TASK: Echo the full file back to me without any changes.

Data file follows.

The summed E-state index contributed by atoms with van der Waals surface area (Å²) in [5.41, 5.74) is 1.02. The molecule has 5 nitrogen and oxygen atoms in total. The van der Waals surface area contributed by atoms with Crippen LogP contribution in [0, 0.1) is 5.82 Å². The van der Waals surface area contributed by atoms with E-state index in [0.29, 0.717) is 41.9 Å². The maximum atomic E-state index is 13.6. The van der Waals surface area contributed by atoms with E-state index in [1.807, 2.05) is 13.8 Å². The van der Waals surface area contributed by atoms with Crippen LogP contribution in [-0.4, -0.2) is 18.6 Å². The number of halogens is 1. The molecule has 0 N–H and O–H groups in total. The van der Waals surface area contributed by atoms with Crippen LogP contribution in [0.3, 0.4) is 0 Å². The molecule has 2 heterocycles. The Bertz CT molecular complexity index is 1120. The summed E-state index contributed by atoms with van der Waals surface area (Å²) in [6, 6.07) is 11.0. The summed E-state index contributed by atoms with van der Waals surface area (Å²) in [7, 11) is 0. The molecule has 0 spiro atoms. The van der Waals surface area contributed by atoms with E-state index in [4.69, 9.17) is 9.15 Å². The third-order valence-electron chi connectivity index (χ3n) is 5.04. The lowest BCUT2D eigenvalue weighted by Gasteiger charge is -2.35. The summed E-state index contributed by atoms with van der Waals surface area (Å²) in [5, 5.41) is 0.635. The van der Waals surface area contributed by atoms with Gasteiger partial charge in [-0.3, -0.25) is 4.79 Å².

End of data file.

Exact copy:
The summed E-state index contributed by atoms with van der Waals surface area (Å²) in [5.41, 5.74) is 1.02. The molecule has 5 nitrogen and oxygen atoms in total. The van der Waals surface area contributed by atoms with Crippen LogP contribution in [0, 0.1) is 5.82 Å². The van der Waals surface area contributed by atoms with E-state index in [0.29, 0.717) is 41.9 Å². The maximum atomic E-state index is 13.6. The van der Waals surface area contributed by atoms with E-state index in [1.807, 2.05) is 13.8 Å². The van der Waals surface area contributed by atoms with Crippen LogP contribution in [-0.4, -0.2) is 18.6 Å². The number of halogens is 1. The molecule has 0 N–H and O–H groups in total. The van der Waals surface area contributed by atoms with Crippen LogP contribution in [0.3, 0.4) is 0 Å². The molecule has 2 heterocycles. The Bertz CT molecular complexity index is 1120. The summed E-state index contributed by atoms with van der Waals surface area (Å²) in [6, 6.07) is 11.0. The summed E-state index contributed by atoms with van der Waals surface area (Å²) in [7, 11) is 0. The molecule has 0 spiro atoms. The van der Waals surface area contributed by atoms with E-state index in [4.69, 9.17) is 9.15 Å². The third-order valence-electron chi connectivity index (χ3n) is 5.04. The lowest BCUT2D eigenvalue weighted by Gasteiger charge is -2.35. The summed E-state index contributed by atoms with van der Waals surface area (Å²) in [5, 5.41) is 0.635. The van der Waals surface area contributed by atoms with Gasteiger partial charge in [-0.3, -0.25) is 4.79 Å².